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Tall, rangy receivers stretch the passing game

At first, a Nick Foles pass in the second quarter of Sunday's win over the Arizona Cardinals appeared to have a better chance of hitting the chain crew than wide receiver Riley Cooper.

Eagles wide receiver Riley Cooper. (Matt Rourke/AP)
Eagles wide receiver Riley Cooper. (Matt Rourke/AP)Read more

At first, a Nick Foles pass in the second quarter of Sunday's win over the Arizona Cardinals appeared to have a better chance of hitting the chain crew than wide receiver Riley Cooper.

But Cooper, who is 6-foot-3 with long arms, extended his right hand and grabbed the nose of the ball as it sailed overhead. Cooper spun away from a defender for a 24-yard gain on a highlight-reel catch that offensive coordinator Pat Shurmur described as "awesome."

"Next time I'll throw him an easier ball, but he'll get some good pictures out of it," Foles said. "It'll probably be the backdrop of his phone for a while."

For the record, Cooper eschews cellphone photos. However, discussion of the play highlighted a popular term being used at the NovaCare Complex on Tuesday.

Foles complimented Cooper's "radius" on the catch. Earlier in the day, at the Eagles' first practice leading up to Sunday's game against the Detroit Lions, defensive coordinator Bill Davis said that Lions receiver Calvin Johnson's "catch radius is second to none."

The "catch radius" is the distance a receiver can stretch for a ball. Not every pass hits the target between the numbers. And depending on the coverage, not every pass should be directed there. A long catch radius is especially beneficial in the red zone, where it can be used to advantage in jump-ball and fade situations.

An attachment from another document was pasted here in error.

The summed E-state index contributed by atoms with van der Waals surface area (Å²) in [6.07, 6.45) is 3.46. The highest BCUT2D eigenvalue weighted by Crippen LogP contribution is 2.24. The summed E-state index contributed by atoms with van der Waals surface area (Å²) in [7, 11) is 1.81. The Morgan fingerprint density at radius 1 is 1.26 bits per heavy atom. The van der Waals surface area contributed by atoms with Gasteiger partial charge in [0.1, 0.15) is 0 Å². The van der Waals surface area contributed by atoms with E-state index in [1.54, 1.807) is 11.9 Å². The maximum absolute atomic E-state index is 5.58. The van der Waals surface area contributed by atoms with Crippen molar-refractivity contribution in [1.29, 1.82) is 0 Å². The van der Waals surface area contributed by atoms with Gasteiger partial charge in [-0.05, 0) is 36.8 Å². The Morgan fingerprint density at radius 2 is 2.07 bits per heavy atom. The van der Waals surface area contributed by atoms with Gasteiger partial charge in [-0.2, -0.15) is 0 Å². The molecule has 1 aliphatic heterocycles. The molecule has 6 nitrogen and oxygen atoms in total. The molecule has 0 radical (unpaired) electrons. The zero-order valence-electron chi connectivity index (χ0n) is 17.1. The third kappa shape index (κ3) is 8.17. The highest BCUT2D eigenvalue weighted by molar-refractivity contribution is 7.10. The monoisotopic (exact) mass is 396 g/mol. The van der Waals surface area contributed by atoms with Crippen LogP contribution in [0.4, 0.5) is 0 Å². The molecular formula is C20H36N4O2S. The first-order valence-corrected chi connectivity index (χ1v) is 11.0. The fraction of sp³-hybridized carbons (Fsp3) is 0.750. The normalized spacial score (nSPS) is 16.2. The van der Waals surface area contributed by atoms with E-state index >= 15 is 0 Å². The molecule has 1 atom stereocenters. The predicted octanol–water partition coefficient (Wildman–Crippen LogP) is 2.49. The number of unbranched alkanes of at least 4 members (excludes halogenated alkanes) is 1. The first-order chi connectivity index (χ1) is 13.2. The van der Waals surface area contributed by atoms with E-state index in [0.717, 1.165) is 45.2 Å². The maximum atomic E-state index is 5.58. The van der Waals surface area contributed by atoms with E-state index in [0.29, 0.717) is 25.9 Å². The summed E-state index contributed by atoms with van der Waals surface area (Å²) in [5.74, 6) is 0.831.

On Sunday's pass to Cooper, Foles said, the ball was a "little bit higher" than he wanted to throw it, but he knew he could put it in that spot to avoid danger and allow Cooper a chance to make a play.

"It gives you a lot more freedom with passes, especially deep balls," Foles said. "Most of the time you know [receivers] are going to be bigger than the DBs, so you can really throw it out there if you put height on it and let them make a play. Most of the time, the worst thing that can happen is the ball will be incomplete. But more than often, he's going to make a play, and he's going to make a big one."

Johnson has more than catch radius going for him, but it stands out to Davis because it encompasses so many physical qualities. Johnson is 6-5 and once ran the 40-yard dash in 4.35 seconds at 239 pounds. He also has a 421/2-inch vertical leap. The size, speed, and leaping ability allow Lions quarterback Matthew Stafford a lot of space to throw the ball to Johnson.

Johnson is not the only Lions receiver with a big catch radius. Stafford has 27 touchdown passes this season, including 19 in the red zone. Eight of those red-zone scores went to Johnson. Five went to rookie tight end Joseph Fauria, who is 6-7. Two went to Kris Durham, who is 6-6, and two more to Brandon Pettigrew, who is 6-5.

"There's a lot of different ways you can help yourself there, and then at then at the end of the day, 6-5 is 6-5, and 6-7 is 6-7," Davis said. "You can't always jump up and be at the higher position than they are, but you can do little things like rip their arms down and get the ball where it's not a two-hand catch. It has to be a one-hand catch after the ball."

This is a strategy that cornerback Cary Williams uses. Williams is 6-1, which is tall for a cornerback. But he's giving away size to many of the pass catchers on Detroit's roster. Williams said the key is playing the hands, because the receiver must "bring it back to their body at some point." If he can keep the receiver from getting two hands on the ball, the catch becomes more difficult.

"Radius makes a huge difference and is a huge deal," Williams said. "But if we're physical at the point of the catch, that's going to pay dividends."

The Eagles feature Cooper, Zach Ertz, and Brent Celek, all of whom have a big catch radius. Yet the team's most prolific receiver is DeSean Jackson, who is 5-10.

Jackson compensates with elite speed, which is a different kind of catch radius: He can chase after a ball that is thrown ahead of him. But he still wouldn't have been able to catch the pass that Foles volunteered for the wallpaper on Cooper's phone.

"That's definitely an advantage, having a bigger target," Cooper said. "I'm not going to say bigger target is better, but when you are a bigger target, there is more room for error."